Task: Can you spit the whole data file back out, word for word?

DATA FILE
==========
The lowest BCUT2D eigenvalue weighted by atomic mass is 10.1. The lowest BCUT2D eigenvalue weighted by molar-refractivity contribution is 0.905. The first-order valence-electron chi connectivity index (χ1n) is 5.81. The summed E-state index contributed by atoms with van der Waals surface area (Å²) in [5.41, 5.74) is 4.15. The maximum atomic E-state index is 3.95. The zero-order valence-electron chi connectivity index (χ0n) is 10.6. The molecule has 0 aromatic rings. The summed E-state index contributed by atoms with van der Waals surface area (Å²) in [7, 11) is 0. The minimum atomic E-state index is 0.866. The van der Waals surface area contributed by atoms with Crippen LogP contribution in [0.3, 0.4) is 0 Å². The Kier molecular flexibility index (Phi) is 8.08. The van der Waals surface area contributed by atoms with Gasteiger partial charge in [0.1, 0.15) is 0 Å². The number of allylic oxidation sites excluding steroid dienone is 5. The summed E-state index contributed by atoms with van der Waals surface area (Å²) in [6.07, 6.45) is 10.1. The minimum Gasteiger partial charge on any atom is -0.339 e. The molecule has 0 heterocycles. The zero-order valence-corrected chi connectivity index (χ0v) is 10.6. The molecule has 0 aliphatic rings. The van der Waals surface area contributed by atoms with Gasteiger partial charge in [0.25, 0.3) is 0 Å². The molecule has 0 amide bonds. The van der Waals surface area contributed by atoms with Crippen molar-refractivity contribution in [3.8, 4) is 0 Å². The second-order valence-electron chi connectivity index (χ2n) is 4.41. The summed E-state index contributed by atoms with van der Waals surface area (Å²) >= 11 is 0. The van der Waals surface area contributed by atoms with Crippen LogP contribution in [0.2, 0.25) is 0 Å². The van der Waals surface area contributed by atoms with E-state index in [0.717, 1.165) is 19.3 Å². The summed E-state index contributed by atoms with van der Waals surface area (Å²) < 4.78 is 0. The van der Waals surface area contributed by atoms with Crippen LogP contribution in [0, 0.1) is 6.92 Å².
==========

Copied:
The lowest BCUT2D eigenvalue weighted by atomic mass is 10.1. The lowest BCUT2D eigenvalue weighted by molar-refractivity contribution is 0.905. The first-order valence-electron chi connectivity index (χ1n) is 5.81. The summed E-state index contributed by atoms with van der Waals surface area (Å²) in [5.41, 5.74) is 4.15. The maximum atomic E-state index is 3.95. The zero-order valence-electron chi connectivity index (χ0n) is 10.6. The molecule has 0 aromatic rings. The summed E-state index contributed by atoms with van der Waals surface area (Å²) in [7, 11) is 0. The minimum atomic E-state index is 0.866. The van der Waals surface area contributed by atoms with Crippen LogP contribution in [0.3, 0.4) is 0 Å². The Kier molecular flexibility index (Phi) is 8.08. The van der Waals surface area contributed by atoms with Gasteiger partial charge in [0.1, 0.15) is 0 Å². The number of allylic oxidation sites excluding steroid dienone is 5. The summed E-state index contributed by atoms with van der Waals surface area (Å²) in [6.07, 6.45) is 10.1. The minimum Gasteiger partial charge on any atom is -0.339 e. The molecule has 0 heterocycles. The zero-order valence-corrected chi connectivity index (χ0v) is 10.6. The molecule has 0 aliphatic rings. The van der Waals surface area contributed by atoms with Gasteiger partial charge in [0.25, 0.3) is 0 Å². The molecule has 0 amide bonds. The van der Waals surface area contributed by atoms with Crippen molar-refractivity contribution in [3.8, 4) is 0 Å². The second-order valence-electron chi connectivity index (χ2n) is 4.41. The summed E-state index contributed by atoms with van der Waals surface area (Å²) >= 11 is 0. The van der Waals surface area contributed by atoms with Crippen LogP contribution in [0.2, 0.25) is 0 Å². The van der Waals surface area contributed by atoms with E-state index in [0.717, 1.165) is 19.3 Å². The summed E-state index contributed by atoms with van der Waals surface area (Å²) < 4.78 is 0. The van der Waals surface area contributed by atoms with Crippen LogP contribution in [0, 0.1) is 6.92 Å².